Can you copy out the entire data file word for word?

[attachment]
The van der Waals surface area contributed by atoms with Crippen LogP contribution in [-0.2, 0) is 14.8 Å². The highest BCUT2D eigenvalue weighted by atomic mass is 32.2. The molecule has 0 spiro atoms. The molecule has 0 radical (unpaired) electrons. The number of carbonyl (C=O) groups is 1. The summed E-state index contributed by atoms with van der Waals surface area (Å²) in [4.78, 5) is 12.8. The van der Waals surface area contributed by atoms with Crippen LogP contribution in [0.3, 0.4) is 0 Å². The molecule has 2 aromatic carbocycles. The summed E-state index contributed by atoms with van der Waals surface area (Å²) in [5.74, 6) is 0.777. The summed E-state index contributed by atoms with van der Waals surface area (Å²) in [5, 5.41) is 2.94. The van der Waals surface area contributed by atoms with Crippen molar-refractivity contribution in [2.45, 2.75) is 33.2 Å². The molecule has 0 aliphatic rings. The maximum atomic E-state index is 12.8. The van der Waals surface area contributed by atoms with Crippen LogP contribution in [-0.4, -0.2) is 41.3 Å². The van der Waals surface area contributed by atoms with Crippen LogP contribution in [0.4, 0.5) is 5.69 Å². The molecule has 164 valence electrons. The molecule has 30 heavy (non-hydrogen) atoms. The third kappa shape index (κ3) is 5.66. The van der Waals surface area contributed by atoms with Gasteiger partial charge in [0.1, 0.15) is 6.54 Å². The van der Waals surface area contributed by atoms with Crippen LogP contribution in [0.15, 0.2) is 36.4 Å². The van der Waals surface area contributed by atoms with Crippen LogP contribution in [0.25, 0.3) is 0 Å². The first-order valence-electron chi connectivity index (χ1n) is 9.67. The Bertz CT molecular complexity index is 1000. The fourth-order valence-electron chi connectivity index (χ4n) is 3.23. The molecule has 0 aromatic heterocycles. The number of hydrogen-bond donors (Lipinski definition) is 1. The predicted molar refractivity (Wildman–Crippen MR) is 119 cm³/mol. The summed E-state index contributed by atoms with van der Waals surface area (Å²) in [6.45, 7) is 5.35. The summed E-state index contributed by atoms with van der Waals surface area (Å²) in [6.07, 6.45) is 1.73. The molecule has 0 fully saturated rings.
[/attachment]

The van der Waals surface area contributed by atoms with Crippen LogP contribution in [-0.2, 0) is 14.8 Å². The highest BCUT2D eigenvalue weighted by atomic mass is 32.2. The molecule has 0 spiro atoms. The molecule has 0 radical (unpaired) electrons. The number of carbonyl (C=O) groups is 1. The summed E-state index contributed by atoms with van der Waals surface area (Å²) in [4.78, 5) is 12.8. The van der Waals surface area contributed by atoms with Crippen LogP contribution in [0.3, 0.4) is 0 Å². The molecule has 2 aromatic carbocycles. The summed E-state index contributed by atoms with van der Waals surface area (Å²) in [5.74, 6) is 0.777. The summed E-state index contributed by atoms with van der Waals surface area (Å²) in [5, 5.41) is 2.94. The van der Waals surface area contributed by atoms with Crippen molar-refractivity contribution in [2.45, 2.75) is 33.2 Å². The molecule has 0 aliphatic rings. The maximum atomic E-state index is 12.8. The van der Waals surface area contributed by atoms with Crippen LogP contribution in [-0.4, -0.2) is 41.3 Å². The van der Waals surface area contributed by atoms with Crippen LogP contribution in [0.4, 0.5) is 5.69 Å². The molecule has 164 valence electrons. The molecule has 30 heavy (non-hydrogen) atoms. The third kappa shape index (κ3) is 5.66. The van der Waals surface area contributed by atoms with Gasteiger partial charge in [0.1, 0.15) is 6.54 Å². The van der Waals surface area contributed by atoms with Crippen LogP contribution in [0.15, 0.2) is 36.4 Å². The van der Waals surface area contributed by atoms with Crippen LogP contribution in [0.25, 0.3) is 0 Å². The first-order valence-electron chi connectivity index (χ1n) is 9.67. The Bertz CT molecular complexity index is 1000. The fourth-order valence-electron chi connectivity index (χ4n) is 3.23. The molecule has 0 aromatic heterocycles. The number of hydrogen-bond donors (Lipinski definition) is 1. The predicted molar refractivity (Wildman–Crippen MR) is 119 cm³/mol. The summed E-state index contributed by atoms with van der Waals surface area (Å²) in [6.45, 7) is 5.35. The summed E-state index contributed by atoms with van der Waals surface area (Å²) in [6.07, 6.45) is 1.73. The molecule has 0 fully saturated rings.